CBS’ controversial Hitler miniseries has snagged an important vote of confidence from a leading Jewish organization.
The Anti-Defamation League, which had been vocal in its concerns about the upcoming mini, is preparing to issue a statement praising the effort. It’s a key show of support for the Eye, which has spent much of the last year battling the perception — based on interpretations of media coverage about the movie — that the Alliance Atlantis pic would somehow paint a sympathetic portrait of the Nazi kingpin.
Furor over the Fuhrer pic started almost immediately after word got out that the Eye and Alliance Atlantis were developing a young Hitler mini (Daily Variety, Jan. 22, 2002.) It grew more intense when the pic was greenlit in June 2002.
But ADL national director Abe Foxman told Daily Variety: “I’ve had an opportunity to see the miniseries now, and all of my previous concerns have been allayed.”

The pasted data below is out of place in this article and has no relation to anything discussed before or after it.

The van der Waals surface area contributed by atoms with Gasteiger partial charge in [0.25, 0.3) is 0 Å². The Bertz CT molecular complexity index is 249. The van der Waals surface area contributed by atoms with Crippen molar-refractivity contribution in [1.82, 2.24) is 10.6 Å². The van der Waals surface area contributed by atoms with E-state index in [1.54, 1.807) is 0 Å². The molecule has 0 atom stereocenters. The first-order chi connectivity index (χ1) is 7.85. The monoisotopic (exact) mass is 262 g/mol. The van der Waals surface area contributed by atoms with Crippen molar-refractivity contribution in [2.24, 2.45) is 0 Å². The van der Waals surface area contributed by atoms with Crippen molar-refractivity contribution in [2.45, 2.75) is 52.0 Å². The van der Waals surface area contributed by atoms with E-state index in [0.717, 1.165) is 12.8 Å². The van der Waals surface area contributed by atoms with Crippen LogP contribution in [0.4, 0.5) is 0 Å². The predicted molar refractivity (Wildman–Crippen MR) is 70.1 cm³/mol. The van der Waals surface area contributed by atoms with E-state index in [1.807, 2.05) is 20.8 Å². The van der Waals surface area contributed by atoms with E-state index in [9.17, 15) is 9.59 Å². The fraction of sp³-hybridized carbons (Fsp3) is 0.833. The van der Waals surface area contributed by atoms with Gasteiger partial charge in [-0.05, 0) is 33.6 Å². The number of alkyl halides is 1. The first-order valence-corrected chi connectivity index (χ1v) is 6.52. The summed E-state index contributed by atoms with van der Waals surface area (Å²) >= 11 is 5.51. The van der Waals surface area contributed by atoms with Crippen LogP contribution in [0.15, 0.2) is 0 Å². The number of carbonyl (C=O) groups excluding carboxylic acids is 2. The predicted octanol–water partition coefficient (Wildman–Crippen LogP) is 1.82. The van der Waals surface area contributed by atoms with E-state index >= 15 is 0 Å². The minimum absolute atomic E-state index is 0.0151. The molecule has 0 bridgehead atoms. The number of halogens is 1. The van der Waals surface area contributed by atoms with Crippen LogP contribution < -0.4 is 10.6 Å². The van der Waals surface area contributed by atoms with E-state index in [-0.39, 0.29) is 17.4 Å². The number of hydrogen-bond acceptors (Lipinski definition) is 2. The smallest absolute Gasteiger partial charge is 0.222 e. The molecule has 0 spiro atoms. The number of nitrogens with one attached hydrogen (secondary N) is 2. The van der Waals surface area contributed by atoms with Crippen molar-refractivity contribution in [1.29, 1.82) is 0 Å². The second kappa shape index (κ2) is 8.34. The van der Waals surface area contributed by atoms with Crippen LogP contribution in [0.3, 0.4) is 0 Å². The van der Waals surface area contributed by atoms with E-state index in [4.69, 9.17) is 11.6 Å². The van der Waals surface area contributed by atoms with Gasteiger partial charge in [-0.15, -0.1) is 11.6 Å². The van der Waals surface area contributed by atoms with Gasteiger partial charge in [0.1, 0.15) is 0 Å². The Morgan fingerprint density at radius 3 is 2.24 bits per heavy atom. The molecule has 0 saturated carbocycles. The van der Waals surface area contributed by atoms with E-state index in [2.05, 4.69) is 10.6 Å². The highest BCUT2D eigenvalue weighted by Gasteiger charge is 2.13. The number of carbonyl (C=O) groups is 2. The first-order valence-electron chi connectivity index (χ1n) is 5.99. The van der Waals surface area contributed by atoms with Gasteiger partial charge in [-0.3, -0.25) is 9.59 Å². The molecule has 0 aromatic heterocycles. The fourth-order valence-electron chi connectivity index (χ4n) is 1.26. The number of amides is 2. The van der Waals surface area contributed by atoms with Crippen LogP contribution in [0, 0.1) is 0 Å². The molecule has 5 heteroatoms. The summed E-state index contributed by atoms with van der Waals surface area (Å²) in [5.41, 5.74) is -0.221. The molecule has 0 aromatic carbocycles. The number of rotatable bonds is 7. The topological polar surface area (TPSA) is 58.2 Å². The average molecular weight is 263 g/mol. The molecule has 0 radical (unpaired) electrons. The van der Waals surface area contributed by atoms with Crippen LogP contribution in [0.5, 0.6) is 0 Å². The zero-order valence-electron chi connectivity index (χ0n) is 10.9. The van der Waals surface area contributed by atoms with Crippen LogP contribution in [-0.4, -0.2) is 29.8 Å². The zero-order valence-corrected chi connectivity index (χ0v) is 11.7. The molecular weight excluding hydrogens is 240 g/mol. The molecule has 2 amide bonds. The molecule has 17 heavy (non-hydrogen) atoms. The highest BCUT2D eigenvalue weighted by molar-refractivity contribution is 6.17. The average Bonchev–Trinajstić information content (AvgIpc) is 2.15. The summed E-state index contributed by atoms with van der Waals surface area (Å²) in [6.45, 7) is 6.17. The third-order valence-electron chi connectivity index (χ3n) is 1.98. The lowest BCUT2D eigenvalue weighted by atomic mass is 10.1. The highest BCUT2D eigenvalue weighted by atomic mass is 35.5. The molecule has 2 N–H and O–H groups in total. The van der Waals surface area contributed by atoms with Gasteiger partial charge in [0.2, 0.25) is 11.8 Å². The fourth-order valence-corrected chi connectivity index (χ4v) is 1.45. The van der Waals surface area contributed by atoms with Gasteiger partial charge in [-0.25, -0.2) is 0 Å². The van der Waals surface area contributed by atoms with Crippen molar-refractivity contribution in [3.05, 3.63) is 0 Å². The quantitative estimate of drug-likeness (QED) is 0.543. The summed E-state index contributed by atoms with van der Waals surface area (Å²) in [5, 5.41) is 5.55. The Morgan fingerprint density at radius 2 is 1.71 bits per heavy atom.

Indeed, Foxman actually had high praise for the four-hour event, which will air May 18 and 20 on CBS.
“It’s a powerful instrument, a powerful document about evil,” he said. “Television can touch millions of people in an instant. And just as NBC’s ‘Holocaust’ educated a generation about evil, I think this movie will be a vehicle for our generation. I’m very glad CBS is doing it.”
Foxman does not believe the ADL or other groups rushed to judgement in voicing worries over the production.
“Our concerns were based on statements and interviews with production people,” he said. “They were the ones telling the world what this was going to be, and we believed it would be trivializing Hitler and the Holocaust.”
Mini, which will air this month, isn’t the same one CBS and Alliance Atlantis first envisioned. Eye threw out the first script and brought in several Jewish scholars and advisors to ensure the pic didn’t go soft on Hitler; it even made charitable contributions to a Holocaust memorial and agreed to air anti-hate PSAs.